• the hand of your fabric,
  • the weight of your interfacing,
  • and your pattern.

For example, if you’ve got lightweight fabric, such as cotton voile, and your pattern calls for interfacing for the collar, you don’t want to use a heavy-weight interfacing or you’ll have a really stiff and uncomfortable collar. Plus you’d change the hand of your fabric from something that’s light and flowing to something thick and stiff.

What does interfacing do? It provides additional support for your fabric; it’s most commonly used in areas that get a bit more wear and tear, such as a neck facing or a waistband.

Earlier this week I tweeted (as @csewsalot): “Do you use fusible interfacing? If so what are your faves? Any that you avoid?”

Erin Erickson (@yorkiemischief), who blogs at Dog Under My Desk, replied: “It depends on what you’re using it for. For quilting cotton in bags I use SF-101 (Pellon’s woven fusible) + sew-ins”

She followed that up with a couple more tweets: “I’m sure there are good applications for non-woven fusibles, maybe clothes, but definitely not on quilting cotton.”

and then: “This is what happens when you fuse non-wovens to quilting cotton”

interfacing2
(photo courtesy of Erin Erickson of Dog Under My Desk)

As you can see, selecting the right interfacing is really important. (Thanks to Erin for sending a bigger photo!)

I bought the above Vogue pattern in 2009 and I remember reading the back of the envelope and thinking — uh, what’s nylon fusible knit interfacing? I went to Britex Fabrics and looked at some but they didn’t have any that was 60″ wide. I wasn’t ready to make the jacket and hadn’t bought my fashion fabric yet so I put it away.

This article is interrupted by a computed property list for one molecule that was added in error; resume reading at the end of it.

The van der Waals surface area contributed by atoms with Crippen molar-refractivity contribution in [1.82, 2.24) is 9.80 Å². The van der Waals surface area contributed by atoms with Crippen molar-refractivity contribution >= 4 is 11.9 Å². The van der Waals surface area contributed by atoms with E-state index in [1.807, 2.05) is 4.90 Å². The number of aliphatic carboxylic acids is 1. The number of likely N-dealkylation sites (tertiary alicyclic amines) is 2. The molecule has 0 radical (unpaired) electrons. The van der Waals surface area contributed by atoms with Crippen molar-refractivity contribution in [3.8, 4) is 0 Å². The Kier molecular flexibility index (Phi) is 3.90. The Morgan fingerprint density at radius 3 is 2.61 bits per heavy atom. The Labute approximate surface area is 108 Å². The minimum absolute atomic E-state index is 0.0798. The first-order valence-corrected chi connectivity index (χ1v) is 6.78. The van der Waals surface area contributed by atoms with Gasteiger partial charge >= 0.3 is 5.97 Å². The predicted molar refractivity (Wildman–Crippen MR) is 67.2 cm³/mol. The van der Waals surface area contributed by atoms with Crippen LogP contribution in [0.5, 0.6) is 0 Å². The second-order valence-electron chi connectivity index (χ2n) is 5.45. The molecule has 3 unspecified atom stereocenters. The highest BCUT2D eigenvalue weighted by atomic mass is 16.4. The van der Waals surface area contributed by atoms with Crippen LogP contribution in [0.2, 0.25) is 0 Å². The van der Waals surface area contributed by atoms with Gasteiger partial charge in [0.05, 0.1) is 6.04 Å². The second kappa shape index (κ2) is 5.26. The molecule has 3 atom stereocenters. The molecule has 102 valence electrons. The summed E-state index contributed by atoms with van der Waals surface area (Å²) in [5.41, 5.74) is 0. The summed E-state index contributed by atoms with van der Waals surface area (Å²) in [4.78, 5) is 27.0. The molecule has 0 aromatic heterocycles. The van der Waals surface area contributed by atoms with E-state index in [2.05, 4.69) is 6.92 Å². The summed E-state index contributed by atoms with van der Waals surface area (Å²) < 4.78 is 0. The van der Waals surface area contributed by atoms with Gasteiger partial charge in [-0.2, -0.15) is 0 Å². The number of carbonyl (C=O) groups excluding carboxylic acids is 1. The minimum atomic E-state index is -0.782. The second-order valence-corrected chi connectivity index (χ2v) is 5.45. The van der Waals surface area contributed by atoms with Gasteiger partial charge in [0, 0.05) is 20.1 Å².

Not long after that, I was reading Anna Maria Horner‘s book Seams to Mewhich has many lovely projects and patterns, and she mentioned that she didn’t like interfacing. In fact, she recommended using flannel or some other fabric for some of the projects in her book. This made me rethink interfacing.

I went through a brief anti-interfacing moment. Here’s what I made during that time.

Knit top - no interfacing
The result of not using interfacing in the yoke of this knit top

I decided not to use any interfacing on this rayon knit top, which as you can see, was a mistake. Knit is very drapey and the yoke really needs additional support. I had made this top once before and used a medium-weight fusible interfacing that was too stiff so the yoke didn’t look quite right. When I made it again, I went in the opposite direction and so I got this saggy front. Though I can wear the top I need to pair it with a turtleneck, which gives it something to stick to, and I have to remember to sit up straight so it lays right. So I don’t wear it very much even though I really like the fabric.

White dress - flannel interfacing
Using flannel as interfacing on this dress

On this vintage dress pattern (a Vogue reissue of a 1953 pattern), I used white flannel as my interfacing. But I think it was a little too thick. The white cotton fabric was of a lighter weight and had a different hand than the flannel. However, I got the five yards of fashion fabric for about $10 at the East Bay Depot for Creative Reuse in Oakland and  I was experimenting. It was sort of my muslin but I’ve worn the dress a couple times a year with a vintage black straw hat so I guess it worked out. It was a good learning experience!

Here’s the pattern:

Vogue 1953 Dress Pattern

And here’s my last example. On this vintage dress, I didn’t use any interfacing. The red cotton fabric has a crisp hand to it and it didn’t need any additional support.

Red dress - no interfacing
The bodice, front detail and reverse side (finished with seam tape)

I’ll be writing more about fusible interfacing but if you have any interfacing nightmares or successes, let me know. Or if you have any suggestions for interfacing alternatives to nylon knit fusible (organza perhaps) for wool crepe jacket, please comment below!